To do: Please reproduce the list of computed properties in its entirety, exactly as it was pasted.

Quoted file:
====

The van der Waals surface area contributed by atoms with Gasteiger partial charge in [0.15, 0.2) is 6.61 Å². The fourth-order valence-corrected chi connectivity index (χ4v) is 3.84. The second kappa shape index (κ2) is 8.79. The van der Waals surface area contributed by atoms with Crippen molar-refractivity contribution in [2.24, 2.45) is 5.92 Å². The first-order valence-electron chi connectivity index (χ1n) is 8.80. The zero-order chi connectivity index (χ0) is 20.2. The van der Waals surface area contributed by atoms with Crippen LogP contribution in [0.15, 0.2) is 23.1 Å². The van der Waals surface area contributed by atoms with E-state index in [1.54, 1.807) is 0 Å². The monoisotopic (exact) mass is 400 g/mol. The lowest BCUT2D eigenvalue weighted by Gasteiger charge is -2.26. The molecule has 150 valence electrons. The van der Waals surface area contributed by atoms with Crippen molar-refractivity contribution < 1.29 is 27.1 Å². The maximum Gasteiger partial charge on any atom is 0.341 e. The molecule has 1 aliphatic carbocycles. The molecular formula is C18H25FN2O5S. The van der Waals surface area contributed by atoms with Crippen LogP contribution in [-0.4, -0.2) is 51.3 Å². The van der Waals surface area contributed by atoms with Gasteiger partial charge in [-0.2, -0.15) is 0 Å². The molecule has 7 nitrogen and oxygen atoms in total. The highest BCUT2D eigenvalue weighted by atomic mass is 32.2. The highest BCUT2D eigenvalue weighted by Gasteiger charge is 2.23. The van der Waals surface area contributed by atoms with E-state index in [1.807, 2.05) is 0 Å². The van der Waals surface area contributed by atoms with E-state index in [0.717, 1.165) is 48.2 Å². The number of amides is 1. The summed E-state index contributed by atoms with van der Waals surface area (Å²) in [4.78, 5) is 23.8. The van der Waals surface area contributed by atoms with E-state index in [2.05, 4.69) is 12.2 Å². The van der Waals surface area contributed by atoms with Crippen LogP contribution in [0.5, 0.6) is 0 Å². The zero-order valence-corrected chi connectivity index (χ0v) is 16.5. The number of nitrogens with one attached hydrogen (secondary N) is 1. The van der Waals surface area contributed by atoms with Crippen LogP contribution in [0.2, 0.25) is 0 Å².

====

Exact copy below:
The van der Waals surface area contributed by atoms with Gasteiger partial charge in [0.15, 0.2) is 6.61 Å². The fourth-order valence-corrected chi connectivity index (χ4v) is 3.84. The second kappa shape index (κ2) is 8.79. The van der Waals surface area contributed by atoms with Crippen molar-refractivity contribution in [2.24, 2.45) is 5.92 Å². The first-order valence-electron chi connectivity index (χ1n) is 8.80. The zero-order chi connectivity index (χ0) is 20.2. The van der Waals surface area contributed by atoms with Crippen LogP contribution in [0.15, 0.2) is 23.1 Å². The van der Waals surface area contributed by atoms with E-state index in [1.54, 1.807) is 0 Å². The monoisotopic (exact) mass is 400 g/mol. The lowest BCUT2D eigenvalue weighted by Gasteiger charge is -2.26. The molecule has 150 valence electrons. The van der Waals surface area contributed by atoms with Crippen molar-refractivity contribution < 1.29 is 27.1 Å². The maximum Gasteiger partial charge on any atom is 0.341 e. The molecule has 1 aliphatic carbocycles. The molecular formula is C18H25FN2O5S. The van der Waals surface area contributed by atoms with Crippen LogP contribution in [-0.4, -0.2) is 51.3 Å². The van der Waals surface area contributed by atoms with Gasteiger partial charge in [-0.2, -0.15) is 0 Å². The molecule has 7 nitrogen and oxygen atoms in total. The highest BCUT2D eigenvalue weighted by atomic mass is 32.2. The highest BCUT2D eigenvalue weighted by Gasteiger charge is 2.23. The van der Waals surface area contributed by atoms with E-state index in [1.807, 2.05) is 0 Å². The van der Waals surface area contributed by atoms with E-state index in [0.717, 1.165) is 48.2 Å². The number of amides is 1. The summed E-state index contributed by atoms with van der Waals surface area (Å²) in [4.78, 5) is 23.8. The van der Waals surface area contributed by atoms with E-state index in [2.05, 4.69) is 12.2 Å². The van der Waals surface area contributed by atoms with Crippen LogP contribution in [0.5, 0.6) is 0 Å². The zero-order valence-corrected chi connectivity index (χ0v) is 16.5. The number of nitrogens with one attached hydrogen (secondary N) is 1. The van der Waals surface area contributed by atoms with Crippen LogP contribution in [0.2, 0.25) is 0 Å².